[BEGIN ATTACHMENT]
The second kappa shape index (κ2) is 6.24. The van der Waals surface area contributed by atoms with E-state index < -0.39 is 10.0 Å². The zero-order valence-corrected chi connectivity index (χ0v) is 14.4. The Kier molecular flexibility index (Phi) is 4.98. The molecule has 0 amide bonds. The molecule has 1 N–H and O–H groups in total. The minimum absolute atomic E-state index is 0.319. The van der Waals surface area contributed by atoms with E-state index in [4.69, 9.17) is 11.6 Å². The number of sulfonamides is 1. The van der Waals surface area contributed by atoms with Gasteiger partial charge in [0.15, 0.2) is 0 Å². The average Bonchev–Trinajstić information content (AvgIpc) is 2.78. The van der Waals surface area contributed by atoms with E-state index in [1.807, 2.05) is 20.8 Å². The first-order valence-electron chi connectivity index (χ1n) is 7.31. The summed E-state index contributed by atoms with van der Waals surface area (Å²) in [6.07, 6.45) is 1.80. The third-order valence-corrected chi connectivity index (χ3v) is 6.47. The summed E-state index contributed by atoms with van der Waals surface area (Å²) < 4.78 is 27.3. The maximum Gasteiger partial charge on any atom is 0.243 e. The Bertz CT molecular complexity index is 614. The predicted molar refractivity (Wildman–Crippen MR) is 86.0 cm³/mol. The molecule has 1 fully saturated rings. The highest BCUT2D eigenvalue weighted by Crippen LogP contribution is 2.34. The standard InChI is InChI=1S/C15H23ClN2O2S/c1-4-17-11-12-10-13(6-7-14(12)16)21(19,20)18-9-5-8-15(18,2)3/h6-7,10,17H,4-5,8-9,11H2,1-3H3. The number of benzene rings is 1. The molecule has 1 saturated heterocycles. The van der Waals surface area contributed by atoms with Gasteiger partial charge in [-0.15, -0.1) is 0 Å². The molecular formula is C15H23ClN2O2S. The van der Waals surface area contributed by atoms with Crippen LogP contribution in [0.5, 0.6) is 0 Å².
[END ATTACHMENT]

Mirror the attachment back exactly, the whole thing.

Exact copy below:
The second kappa shape index (κ2) is 6.24. The van der Waals surface area contributed by atoms with E-state index < -0.39 is 10.0 Å². The zero-order valence-corrected chi connectivity index (χ0v) is 14.4. The Kier molecular flexibility index (Phi) is 4.98. The molecule has 0 amide bonds. The molecule has 1 N–H and O–H groups in total. The minimum absolute atomic E-state index is 0.319. The van der Waals surface area contributed by atoms with E-state index in [4.69, 9.17) is 11.6 Å². The number of sulfonamides is 1. The van der Waals surface area contributed by atoms with Gasteiger partial charge in [0.15, 0.2) is 0 Å². The average Bonchev–Trinajstić information content (AvgIpc) is 2.78. The van der Waals surface area contributed by atoms with E-state index in [1.807, 2.05) is 20.8 Å². The first-order valence-electron chi connectivity index (χ1n) is 7.31. The summed E-state index contributed by atoms with van der Waals surface area (Å²) in [6.07, 6.45) is 1.80. The third-order valence-corrected chi connectivity index (χ3v) is 6.47. The summed E-state index contributed by atoms with van der Waals surface area (Å²) < 4.78 is 27.3. The maximum Gasteiger partial charge on any atom is 0.243 e. The Bertz CT molecular complexity index is 614. The predicted molar refractivity (Wildman–Crippen MR) is 86.0 cm³/mol. The molecule has 1 fully saturated rings. The highest BCUT2D eigenvalue weighted by Crippen LogP contribution is 2.34. The standard InChI is InChI=1S/C15H23ClN2O2S/c1-4-17-11-12-10-13(6-7-14(12)16)21(19,20)18-9-5-8-15(18,2)3/h6-7,10,17H,4-5,8-9,11H2,1-3H3. The number of benzene rings is 1. The molecule has 1 saturated heterocycles. The van der Waals surface area contributed by atoms with Gasteiger partial charge in [-0.15, -0.1) is 0 Å². The molecular formula is C15H23ClN2O2S. The van der Waals surface area contributed by atoms with Crippen LogP contribution in [0.5, 0.6) is 0 Å².